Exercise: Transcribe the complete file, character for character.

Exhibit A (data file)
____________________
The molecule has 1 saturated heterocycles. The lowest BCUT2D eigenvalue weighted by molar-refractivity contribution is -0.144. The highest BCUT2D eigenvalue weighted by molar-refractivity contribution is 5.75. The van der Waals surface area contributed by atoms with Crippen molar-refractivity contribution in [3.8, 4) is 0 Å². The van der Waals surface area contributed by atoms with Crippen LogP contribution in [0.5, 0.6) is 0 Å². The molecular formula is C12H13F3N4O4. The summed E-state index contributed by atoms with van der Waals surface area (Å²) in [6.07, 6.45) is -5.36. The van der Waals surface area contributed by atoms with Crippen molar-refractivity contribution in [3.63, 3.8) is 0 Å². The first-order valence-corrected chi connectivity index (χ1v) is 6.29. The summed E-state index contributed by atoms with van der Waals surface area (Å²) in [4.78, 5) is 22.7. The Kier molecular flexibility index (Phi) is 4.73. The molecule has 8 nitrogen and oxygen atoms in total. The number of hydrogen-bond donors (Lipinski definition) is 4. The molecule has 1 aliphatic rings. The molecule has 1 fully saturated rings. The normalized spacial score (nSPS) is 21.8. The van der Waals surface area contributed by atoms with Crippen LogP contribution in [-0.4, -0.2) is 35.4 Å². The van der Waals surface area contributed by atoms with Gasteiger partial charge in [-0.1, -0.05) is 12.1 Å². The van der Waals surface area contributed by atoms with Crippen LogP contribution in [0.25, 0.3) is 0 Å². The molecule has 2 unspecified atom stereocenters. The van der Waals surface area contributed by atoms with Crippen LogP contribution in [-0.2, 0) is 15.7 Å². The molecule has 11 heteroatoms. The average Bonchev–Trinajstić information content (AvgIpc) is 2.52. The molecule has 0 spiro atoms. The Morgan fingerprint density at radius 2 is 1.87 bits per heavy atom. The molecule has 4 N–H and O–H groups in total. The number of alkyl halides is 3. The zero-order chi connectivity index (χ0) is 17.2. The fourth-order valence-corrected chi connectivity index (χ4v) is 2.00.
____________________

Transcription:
The molecule has 1 saturated heterocycles. The lowest BCUT2D eigenvalue weighted by molar-refractivity contribution is -0.144. The highest BCUT2D eigenvalue weighted by molar-refractivity contribution is 5.75. The van der Waals surface area contributed by atoms with Crippen molar-refractivity contribution in [3.8, 4) is 0 Å². The van der Waals surface area contributed by atoms with Crippen LogP contribution in [0.5, 0.6) is 0 Å². The molecular formula is C12H13F3N4O4. The summed E-state index contributed by atoms with van der Waals surface area (Å²) in [6.07, 6.45) is -5.36. The van der Waals surface area contributed by atoms with Crippen molar-refractivity contribution in [3.63, 3.8) is 0 Å². The first-order valence-corrected chi connectivity index (χ1v) is 6.29. The summed E-state index contributed by atoms with van der Waals surface area (Å²) in [4.78, 5) is 22.7. The Kier molecular flexibility index (Phi) is 4.73. The molecule has 8 nitrogen and oxygen atoms in total. The number of hydrogen-bond donors (Lipinski definition) is 4. The molecule has 1 aliphatic rings. The molecule has 1 fully saturated rings. The normalized spacial score (nSPS) is 21.8. The van der Waals surface area contributed by atoms with Crippen LogP contribution in [-0.4, -0.2) is 35.4 Å². The van der Waals surface area contributed by atoms with Gasteiger partial charge in [-0.1, -0.05) is 12.1 Å². The van der Waals surface area contributed by atoms with Crippen LogP contribution in [0.25, 0.3) is 0 Å². The molecule has 2 unspecified atom stereocenters. The van der Waals surface area contributed by atoms with Crippen LogP contribution in [-0.2, 0) is 15.7 Å². The molecule has 11 heteroatoms. The average Bonchev–Trinajstić information content (AvgIpc) is 2.52. The molecule has 0 spiro atoms. The Morgan fingerprint density at radius 2 is 1.87 bits per heavy atom. The molecule has 4 N–H and O–H groups in total. The number of alkyl halides is 3. The zero-order chi connectivity index (χ0) is 17.2. The fourth-order valence-corrected chi connectivity index (χ4v) is 2.00.